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'The Ringer' Picks The Single Best Day To Be Online


On the Internet, there is sure enough anger and fury and general unhappiness to go around. But the last decade online has also had some great days that brought people together. Victor Luckerson is a staff writer with The Ringer. He ranked those days in a top 10 list, and it included March 2, 2014.

VICTOR LUCKERSON: That was the day of the 2014 Oscars, when Ellen DeGeneres posted a selfie of herself and, seemingly, half of A-list Hollywood in a tweet. The tweet went super-viral...

GREENE: (Laughter) That was amazing.

LUCKERSON: ...Got more than 3 million retweets. And it sort of became the story of that Oscars.

GREENE: And I think we actually have some tape of something else that happened on that day. It involved John Travolta.


JOHN TRAVOLTA: Please welcome the wickedly talented, one and only Adele Dazeem (ph).


GREENE: I don't know if I've ever heard a name butchered that much. Idina Menzel is who he was trying to introduce, right?

LUCKERSON: Right. Yeah, I don't know why he did it. But I do remember that immediately afterwards, that was, like, a humongous thing on Twitter. Twitter seized on that.

GREENE: I have to ask you about No. 4 on your list. February 26, 2015 - it's a day you're calling the Llamas, the Law and the Wardrobe. What was happening?

LUCKERSON: The first thing that happened that day was these two llamas in Sun City, Ariz., escaped (laughter).

GREENE: Right.

LUCKERSON: And they were just running through the city trying to be captured for I think a couple of hours. And the news helicopters in the city were recording the entire thing. So you could, like, watch it live online. So basically everyone who had an office job just, like, stopped what they were doing and watched these llamas try to escape for two hours.


UNIDENTIFIED REPORTER: It appears that we've now got a zone defense working on them. The man - the llama defense proved ineffective, and now we're rocking a zone.

GREENE: That's amazing.

LUCKERSON: Oh, for sure.

GREENE: Well, let me take you to your No. 1 day. It was June 26, 2015. Let me play a little tape of that day to set it up, then I want to ask you about it.


BARACK OBAMA: (Singing) Amazing grace...

GREENE: So President Obama, of course, singing "Amazing Grace." Take us back to that moment. Remind us what was happening.

LUCKERSON: So President Obama was delivering the eulogy for Reverend Clementa Pinckney, who was one of the nine victims of the Charleston church shooting. It started off as a speech, essentially - you know, a presidential speech. But it sort of became this sermon. If you are somebody who had gone to black church before, you were sort of, like - praise Him, Reverend President and that kind of thing. So it became this very sort of celebratory moment in the midst of a very tough situation, I guess.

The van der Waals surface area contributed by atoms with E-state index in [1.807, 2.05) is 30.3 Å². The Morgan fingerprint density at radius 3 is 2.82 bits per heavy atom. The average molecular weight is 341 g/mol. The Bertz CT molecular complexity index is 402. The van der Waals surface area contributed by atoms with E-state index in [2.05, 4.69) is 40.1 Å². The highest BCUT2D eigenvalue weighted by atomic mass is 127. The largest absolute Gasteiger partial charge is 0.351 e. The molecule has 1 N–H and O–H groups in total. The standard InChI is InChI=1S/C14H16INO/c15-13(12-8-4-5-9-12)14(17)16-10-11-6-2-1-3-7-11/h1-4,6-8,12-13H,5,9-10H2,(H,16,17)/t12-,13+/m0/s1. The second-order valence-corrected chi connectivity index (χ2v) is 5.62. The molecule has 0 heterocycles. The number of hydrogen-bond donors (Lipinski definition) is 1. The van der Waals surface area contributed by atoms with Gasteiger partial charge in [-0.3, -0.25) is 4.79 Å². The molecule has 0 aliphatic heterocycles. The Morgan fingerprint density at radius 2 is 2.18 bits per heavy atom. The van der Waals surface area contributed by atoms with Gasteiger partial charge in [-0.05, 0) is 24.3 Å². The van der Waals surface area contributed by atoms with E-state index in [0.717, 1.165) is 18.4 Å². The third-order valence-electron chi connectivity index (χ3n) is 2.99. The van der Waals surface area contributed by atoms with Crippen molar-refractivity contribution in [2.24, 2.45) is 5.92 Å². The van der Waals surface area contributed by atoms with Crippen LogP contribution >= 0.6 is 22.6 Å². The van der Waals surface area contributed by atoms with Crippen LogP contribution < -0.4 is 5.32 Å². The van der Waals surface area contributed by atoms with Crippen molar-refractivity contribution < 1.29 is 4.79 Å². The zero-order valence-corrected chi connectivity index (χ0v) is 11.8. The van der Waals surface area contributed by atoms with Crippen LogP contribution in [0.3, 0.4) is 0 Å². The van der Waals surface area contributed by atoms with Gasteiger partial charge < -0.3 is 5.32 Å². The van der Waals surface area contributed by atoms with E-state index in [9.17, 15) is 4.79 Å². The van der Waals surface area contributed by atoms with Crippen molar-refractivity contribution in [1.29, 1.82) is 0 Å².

GREENE: And that was just - that was one big story that day. Right? I mean, that was also a big Supreme Court decision.

LUCKERSON: Oh, yeah, for sure. The Supreme Court ruled that same-sex marriage was legal throughout the United States. And I think for people, especially young people, that's like - they had never seen a civil rights decision that affected so many people so suddenly. So I just think the excitement and jubilation of that was something that a lot people experienced online, too, because that was when Facebook changed profile pictures to put the rainbow filter over your profile picture, which was fun. #LoveWins became very popular on Twitter and also sort of people online talking about their own personal stories about why this mattered to them.

GREENE: It's interesting because so many of the other things we were talking about are, like, just sort of pure random fun. But the No. 1 day very much involves someone, you know, at the center of politics. It involves, you know, a government institution, the Supreme Court. What should we take from that?

LUCKERSON: I think ultimately and actually it's a good thing to sort of remember a day like that because it sort of illustrates how the Internet is not only a distraction. You know, it can be a place where people gather to celebrate important events. So I think the idea that the Internet can actually bring us together is a very positive sentiment and something that we could hopefully aspire to return to.


GREENE: That was Victor Luckerson with the sports and pop culture website The Ringer. Transcript provided by NPR, Copyright NPR.